France holds the EU presidency for the next six months, and European defence is one of the government’s top priorities, although the subject is less discussed in the media. French President Emmanuel Macron poses as the spearhead of a ‘strong’ and united Europe, but in practice it is mainly a matter of promoting French strategic and industrial interests. Far from the current concerns of citizens…
By Laëtitia Sédou – ENAAT project officer, Tony Fortin – researcher at l’Observatoire des armements and Karina Knight Spencer – Stop Fuelling War chair
Since January 1, France has held the presidency of the European Union for a period of six months.
European defence is one of the government’s top priorities for this presidency. In particular, the executive has imposed on its ‘partners’ the requirement of concluding the discussions on the Strategic Compass project in March 2022. Yet this text proposes a major evolution towards a future Defence Union by defining a common strategic vision for the 27. Such a document should therefore be the result of calm negotiations, not of a timetable imposed for internal political reasons. Behind the pro-European discourse, is it not a question of making national, or even partisan, interests prevail, or to put it more bluntly, of using the EU as a showcase and source of subsidies for French military power? The most striking example is that of the European Defence Fund (EDF)1, for which France has promoted its own interests since its conception.
There have been ‘well-placed’ Frenchmen within the European Commission from the very beginnings of this Fund, such as Michel Barnier or Fabrice Comptour, ‘defence’ advisors to its initiators (Jean-Claude Juncker and Elżbieta Bieńkowska), as well as at the intermediate levels of the department responsible. The commissioner currently in charge of the space and military industry is none other than the Frenchman Thierry Breton, a former minister close to Emmanuel Macron, at the head of a super-portfolio for Internal Markets, Industry and Space, imposed by France. His appointment in 2019 had raised criticism in terms of potential conflict of interest, as a former CEO OF ATOS.
As a result, France is now by far the largest beneficiary of the Defence Fund’s pilot programs: it is participating in 149 projects with its military industry capturing 26% of the allocated budget that has been made public, far ahead of the three other military powers of the Union (Italy, Spain and Germany receive between 13 and 10% of the budget). We can better understand the pressure from Paris to maintain the Fund’s budget at its initial level of €13 billion during the 2020 budget negotiations2… The EDF covers the entire spectrum of armaments (missiles, land vehicles, drones…), but certain trends are emerging: It gives a particular emphasis to satellite surveillance research projects (such as Nemos or Padic), a prerequisite for monitoring and investing more in the seas; it supports research on naval anti-mine drones, promoted by Naval Group and Thales, or the marine version of the future Patroller drone proposed by Safran…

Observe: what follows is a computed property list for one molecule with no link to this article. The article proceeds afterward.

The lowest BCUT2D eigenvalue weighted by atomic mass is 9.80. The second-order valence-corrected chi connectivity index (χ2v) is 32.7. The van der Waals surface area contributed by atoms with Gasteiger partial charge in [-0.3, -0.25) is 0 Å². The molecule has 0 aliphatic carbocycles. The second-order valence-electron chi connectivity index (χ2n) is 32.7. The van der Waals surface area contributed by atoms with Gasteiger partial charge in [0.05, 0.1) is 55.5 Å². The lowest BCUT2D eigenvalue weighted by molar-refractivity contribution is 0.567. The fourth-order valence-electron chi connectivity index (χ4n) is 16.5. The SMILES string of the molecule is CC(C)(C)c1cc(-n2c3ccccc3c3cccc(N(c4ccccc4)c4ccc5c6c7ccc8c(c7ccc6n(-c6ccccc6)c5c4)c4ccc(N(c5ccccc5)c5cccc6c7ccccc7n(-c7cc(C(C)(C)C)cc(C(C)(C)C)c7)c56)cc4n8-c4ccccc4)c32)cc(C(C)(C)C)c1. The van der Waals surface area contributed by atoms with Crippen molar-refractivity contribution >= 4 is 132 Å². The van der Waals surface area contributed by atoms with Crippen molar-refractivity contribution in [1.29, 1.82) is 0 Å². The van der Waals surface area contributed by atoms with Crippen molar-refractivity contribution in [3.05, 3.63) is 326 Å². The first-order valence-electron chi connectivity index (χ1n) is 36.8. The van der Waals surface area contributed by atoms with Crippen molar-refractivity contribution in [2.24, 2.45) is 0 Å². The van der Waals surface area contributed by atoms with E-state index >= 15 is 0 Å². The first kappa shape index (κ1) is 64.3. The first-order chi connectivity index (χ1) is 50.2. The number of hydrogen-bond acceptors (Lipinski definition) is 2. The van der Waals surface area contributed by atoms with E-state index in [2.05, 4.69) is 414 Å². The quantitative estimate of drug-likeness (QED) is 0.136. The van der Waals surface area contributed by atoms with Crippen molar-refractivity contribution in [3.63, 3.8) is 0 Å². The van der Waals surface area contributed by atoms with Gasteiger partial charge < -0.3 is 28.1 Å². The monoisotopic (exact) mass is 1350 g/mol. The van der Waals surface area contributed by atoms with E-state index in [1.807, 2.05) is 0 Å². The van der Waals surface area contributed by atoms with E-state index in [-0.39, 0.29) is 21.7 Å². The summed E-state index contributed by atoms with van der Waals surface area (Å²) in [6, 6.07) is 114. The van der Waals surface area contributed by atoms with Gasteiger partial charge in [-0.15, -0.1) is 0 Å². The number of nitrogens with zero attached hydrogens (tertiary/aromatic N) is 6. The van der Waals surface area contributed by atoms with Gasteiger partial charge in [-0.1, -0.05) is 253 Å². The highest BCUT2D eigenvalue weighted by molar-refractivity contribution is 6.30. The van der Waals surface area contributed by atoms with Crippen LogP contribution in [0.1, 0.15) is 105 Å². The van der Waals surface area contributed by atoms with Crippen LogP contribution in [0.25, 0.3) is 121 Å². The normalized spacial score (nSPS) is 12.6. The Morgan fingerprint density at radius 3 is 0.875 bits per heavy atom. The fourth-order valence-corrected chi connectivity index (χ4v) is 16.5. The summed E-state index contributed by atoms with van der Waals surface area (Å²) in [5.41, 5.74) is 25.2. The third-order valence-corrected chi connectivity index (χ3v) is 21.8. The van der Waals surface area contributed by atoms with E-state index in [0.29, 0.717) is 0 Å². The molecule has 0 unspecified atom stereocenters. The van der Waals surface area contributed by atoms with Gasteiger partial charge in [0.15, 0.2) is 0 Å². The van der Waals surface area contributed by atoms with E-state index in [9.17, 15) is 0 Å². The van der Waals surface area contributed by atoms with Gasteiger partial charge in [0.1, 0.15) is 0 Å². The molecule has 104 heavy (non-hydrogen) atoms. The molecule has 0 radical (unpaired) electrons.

Beyond the industrial spin-offs, including in the longer term a boost to arms exports, such research and development projects also serve the geopolitical interests of France, one of the powers with the largest maritime surface area due to its colonial possessions.
Innovations such as those mentioned above would represent valuable gains for future French military capabilities, for example for the planned construction of 20 ships equipped with maritime drones in a context of militarization of the Indian Ocean, against the backdrop of offshore gas exploitation3 and the desire to control shipping.
The EU’s support for this French regional strategy is not just in terms of capabilities but also in political terms, notably through European military missions such as Atalanta4 in the Gulf of Aden, where France and Total also have energy interests, or more recently in Mozambique under Portuguese and French leadership. A new European “coordinated maritime presence” should also be established in the Indo-Pacific region in 2022, an area of particular interest to France, while several countries would prefer Europe to focus on its own neighbourhood. These European projects risk aggravating the war in Mozambique and Tanzania as well as destabilizing Madagascar, against a backdrop of hydrocarbon exploitation.
It is to be feared that these examples of Franco-French interests pushed to the European level are only the tip of the iceberg, as European defence policy escapes transparency and democratic debate: the European Parliament has only a consultative role on the EU’s external missions, for example, and does not even intervene in the discussions on the future Strategic Compass. Even the European Defence Fund, although financed by the Community budget, largely escapes the usual parliamentary control; an exemption passed by a majority of MEPs in a decision-making process largely dominated by French elected officials. The concrete implications of European military projects should be seriously debated, and citizens should be consulted on the increasing militarization of a Union initially founded on peace.